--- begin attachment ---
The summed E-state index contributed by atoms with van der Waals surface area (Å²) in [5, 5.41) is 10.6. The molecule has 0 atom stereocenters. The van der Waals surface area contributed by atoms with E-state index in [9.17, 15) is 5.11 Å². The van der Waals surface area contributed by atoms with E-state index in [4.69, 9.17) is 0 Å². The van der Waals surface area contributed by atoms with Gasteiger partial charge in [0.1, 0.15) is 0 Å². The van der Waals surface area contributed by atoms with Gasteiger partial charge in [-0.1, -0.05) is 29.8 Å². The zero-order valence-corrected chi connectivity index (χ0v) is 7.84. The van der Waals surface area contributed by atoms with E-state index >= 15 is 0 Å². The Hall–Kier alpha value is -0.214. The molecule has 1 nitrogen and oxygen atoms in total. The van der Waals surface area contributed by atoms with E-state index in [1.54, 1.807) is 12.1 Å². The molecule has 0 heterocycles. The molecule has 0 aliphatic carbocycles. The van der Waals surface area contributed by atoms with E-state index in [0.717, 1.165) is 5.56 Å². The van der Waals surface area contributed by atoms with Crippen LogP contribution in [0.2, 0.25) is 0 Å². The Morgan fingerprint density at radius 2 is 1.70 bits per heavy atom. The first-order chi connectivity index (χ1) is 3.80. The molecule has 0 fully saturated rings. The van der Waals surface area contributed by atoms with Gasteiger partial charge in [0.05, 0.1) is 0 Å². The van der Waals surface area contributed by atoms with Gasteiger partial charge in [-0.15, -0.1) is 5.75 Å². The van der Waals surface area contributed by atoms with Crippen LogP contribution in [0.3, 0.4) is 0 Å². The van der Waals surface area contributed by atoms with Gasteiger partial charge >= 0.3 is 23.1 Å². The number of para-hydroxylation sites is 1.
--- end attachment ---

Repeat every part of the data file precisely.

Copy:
The summed E-state index contributed by atoms with van der Waals surface area (Å²) in [5, 5.41) is 10.6. The molecule has 0 atom stereocenters. The van der Waals surface area contributed by atoms with E-state index in [9.17, 15) is 5.11 Å². The van der Waals surface area contributed by atoms with E-state index in [4.69, 9.17) is 0 Å². The van der Waals surface area contributed by atoms with Gasteiger partial charge in [0.1, 0.15) is 0 Å². The van der Waals surface area contributed by atoms with Gasteiger partial charge in [-0.1, -0.05) is 29.8 Å². The zero-order valence-corrected chi connectivity index (χ0v) is 7.84. The van der Waals surface area contributed by atoms with E-state index >= 15 is 0 Å². The Hall–Kier alpha value is -0.214. The molecule has 1 nitrogen and oxygen atoms in total. The van der Waals surface area contributed by atoms with E-state index in [1.54, 1.807) is 12.1 Å². The molecule has 0 heterocycles. The molecule has 0 aliphatic carbocycles. The van der Waals surface area contributed by atoms with E-state index in [0.717, 1.165) is 5.56 Å². The van der Waals surface area contributed by atoms with Crippen LogP contribution in [0.2, 0.25) is 0 Å². The Morgan fingerprint density at radius 2 is 1.70 bits per heavy atom. The first-order chi connectivity index (χ1) is 3.80. The molecule has 0 fully saturated rings. The van der Waals surface area contributed by atoms with Gasteiger partial charge in [0.05, 0.1) is 0 Å². The van der Waals surface area contributed by atoms with Gasteiger partial charge in [-0.15, -0.1) is 5.75 Å². The van der Waals surface area contributed by atoms with Crippen LogP contribution in [0.3, 0.4) is 0 Å². The van der Waals surface area contributed by atoms with Gasteiger partial charge >= 0.3 is 23.1 Å². The number of para-hydroxylation sites is 1.